Several companies are in talks with Canadian scientists on commercializing a new method to produce a crucial medical isotope without using feedstock from a nuclear reactor, one of the lead scientists said on Tuesday.
Researchers at the TRIUMF physics lab in Vancouver, British Columbia, say their method, showcased at the American Association for the Advancement of Science meetings in Vancouver on Monday, would produce technetium-99m without using feedstock molybdenum-99, which is mainly produced at nuclear reactors using enriched uranium.
Technetium-99m is used in medical imaging, particularly to diagnose cardiac problems, and is now usually created from decayed moly-99.
The new method uses cyclotrons, devices already installed in many research hospitals to produce other types of isotopes.
Principal investigator Tom Ruth said companies interested in working with the team include Canada's Nordion Inc, along with Lantheus Medical Imaging Inc, Covidien, GE Healthcare, General Electric Co's healthcare equipment unit, and Cardinal Health Inc.
He would not say what stage discussions were at with any party.
"They would be the ones that would take the technology and maybe they would contract the cyclotrons in a province or across Canada or whatever country, and run it as a business," Ruth said.
Ottawa-based Nordion is one of the world's largest suppliers of molybdenum-99. It processes it at an aging nuclear reactor at Chalk River, Ontario, one of the few reactors in the world that produces commercial quantities of the substance.
Canada closed the facility over safety concerns in fall of 2007 and again from May 2009 to August 2010, causing a worldwide shortage of the isotopes, pushing up prices and encouraging many of Nordion's customers to diversify suppliers. Nordion is still feeling the after-effects of the shutdowns.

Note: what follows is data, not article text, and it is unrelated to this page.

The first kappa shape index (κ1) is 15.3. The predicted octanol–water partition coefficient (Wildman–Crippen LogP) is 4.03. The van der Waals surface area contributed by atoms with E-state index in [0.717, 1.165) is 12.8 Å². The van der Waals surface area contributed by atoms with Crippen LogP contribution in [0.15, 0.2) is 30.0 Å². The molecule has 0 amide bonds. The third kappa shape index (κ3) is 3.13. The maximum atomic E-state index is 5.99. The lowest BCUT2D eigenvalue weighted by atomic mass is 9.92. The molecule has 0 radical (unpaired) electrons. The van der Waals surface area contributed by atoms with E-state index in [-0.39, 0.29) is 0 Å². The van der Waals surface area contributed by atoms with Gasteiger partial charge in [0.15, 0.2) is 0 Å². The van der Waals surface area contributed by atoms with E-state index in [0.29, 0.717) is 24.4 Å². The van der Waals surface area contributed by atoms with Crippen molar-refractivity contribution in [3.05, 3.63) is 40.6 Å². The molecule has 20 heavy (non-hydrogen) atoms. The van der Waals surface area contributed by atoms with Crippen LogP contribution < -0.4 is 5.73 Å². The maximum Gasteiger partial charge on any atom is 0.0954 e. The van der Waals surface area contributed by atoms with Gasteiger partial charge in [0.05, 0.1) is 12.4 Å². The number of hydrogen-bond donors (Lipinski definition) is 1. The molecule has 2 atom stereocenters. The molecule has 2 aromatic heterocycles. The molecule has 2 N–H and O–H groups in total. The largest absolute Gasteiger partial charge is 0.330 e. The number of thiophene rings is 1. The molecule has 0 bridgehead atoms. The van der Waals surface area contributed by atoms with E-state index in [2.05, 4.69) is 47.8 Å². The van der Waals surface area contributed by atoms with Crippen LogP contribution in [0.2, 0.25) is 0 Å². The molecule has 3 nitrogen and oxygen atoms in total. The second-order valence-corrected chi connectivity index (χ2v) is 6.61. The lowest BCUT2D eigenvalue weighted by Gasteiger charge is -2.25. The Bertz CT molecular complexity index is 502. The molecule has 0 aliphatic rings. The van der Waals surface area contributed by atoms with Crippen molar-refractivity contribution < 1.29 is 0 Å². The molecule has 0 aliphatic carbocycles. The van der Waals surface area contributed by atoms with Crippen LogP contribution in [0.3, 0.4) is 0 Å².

The Chalk River reactor has been licensed to operate until 2016, but its future beyond then has not been decided.
Ruth said the shutdowns had inspired the project.
"The government of Canada said, let's find an alternative, because the medical community was up in arms," he said.
Natural Resources Canada funded four projects in a "friendly" competition to find a better way.
The alternative process starts with moly-100, rather than enriched uranium, and uses a cyclotron to turn it into technetium-99m. It's not yet known how much testing Health Canada would require before approving the process.
"From the medical perspective it's identical to what would be coming out of a generator," Ruth said.
At least a dozen Canadian hospitals have cyclotrons, and there are more than 100 in the United States, he said.
One hurdle will be to secure a steady supply of moly-100, a relatively rare isotope of molybdenum. But Ruth said the new process will be commercially viable.
"We feel that with the economic model our price for the technetium would be competitive with what's available now," he said.